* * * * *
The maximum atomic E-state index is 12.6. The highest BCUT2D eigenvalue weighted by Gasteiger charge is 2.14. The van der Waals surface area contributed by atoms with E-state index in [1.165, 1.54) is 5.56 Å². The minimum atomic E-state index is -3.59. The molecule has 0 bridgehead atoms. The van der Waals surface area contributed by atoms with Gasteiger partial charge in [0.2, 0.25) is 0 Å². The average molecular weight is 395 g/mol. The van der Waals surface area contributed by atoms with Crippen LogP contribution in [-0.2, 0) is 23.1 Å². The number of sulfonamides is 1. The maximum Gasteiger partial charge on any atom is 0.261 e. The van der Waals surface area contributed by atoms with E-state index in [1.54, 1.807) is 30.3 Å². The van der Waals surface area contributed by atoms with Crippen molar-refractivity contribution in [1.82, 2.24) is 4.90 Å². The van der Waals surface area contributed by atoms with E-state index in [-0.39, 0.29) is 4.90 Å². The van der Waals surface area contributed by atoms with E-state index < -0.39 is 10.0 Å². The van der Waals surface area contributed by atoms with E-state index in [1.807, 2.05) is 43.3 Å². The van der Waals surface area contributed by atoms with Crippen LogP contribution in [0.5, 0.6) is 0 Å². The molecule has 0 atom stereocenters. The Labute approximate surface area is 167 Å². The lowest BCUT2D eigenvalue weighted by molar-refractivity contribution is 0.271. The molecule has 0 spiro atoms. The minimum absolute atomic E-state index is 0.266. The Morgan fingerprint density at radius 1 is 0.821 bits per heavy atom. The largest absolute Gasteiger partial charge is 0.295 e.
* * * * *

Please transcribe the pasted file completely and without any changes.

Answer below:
The maximum atomic E-state index is 12.6. The highest BCUT2D eigenvalue weighted by Gasteiger charge is 2.14. The van der Waals surface area contributed by atoms with E-state index in [1.165, 1.54) is 5.56 Å². The minimum atomic E-state index is -3.59. The molecule has 0 bridgehead atoms. The van der Waals surface area contributed by atoms with Gasteiger partial charge in [0.2, 0.25) is 0 Å². The average molecular weight is 395 g/mol. The van der Waals surface area contributed by atoms with Crippen LogP contribution in [-0.2, 0) is 23.1 Å². The number of sulfonamides is 1. The maximum Gasteiger partial charge on any atom is 0.261 e. The van der Waals surface area contributed by atoms with E-state index in [1.54, 1.807) is 30.3 Å². The van der Waals surface area contributed by atoms with Crippen molar-refractivity contribution in [1.82, 2.24) is 4.90 Å². The van der Waals surface area contributed by atoms with E-state index in [-0.39, 0.29) is 4.90 Å². The van der Waals surface area contributed by atoms with E-state index < -0.39 is 10.0 Å². The van der Waals surface area contributed by atoms with E-state index in [1.807, 2.05) is 43.3 Å². The van der Waals surface area contributed by atoms with Crippen LogP contribution in [0.5, 0.6) is 0 Å². The molecule has 0 atom stereocenters. The Labute approximate surface area is 167 Å². The lowest BCUT2D eigenvalue weighted by molar-refractivity contribution is 0.271. The molecule has 0 spiro atoms. The minimum absolute atomic E-state index is 0.266. The Morgan fingerprint density at radius 1 is 0.821 bits per heavy atom. The largest absolute Gasteiger partial charge is 0.295 e.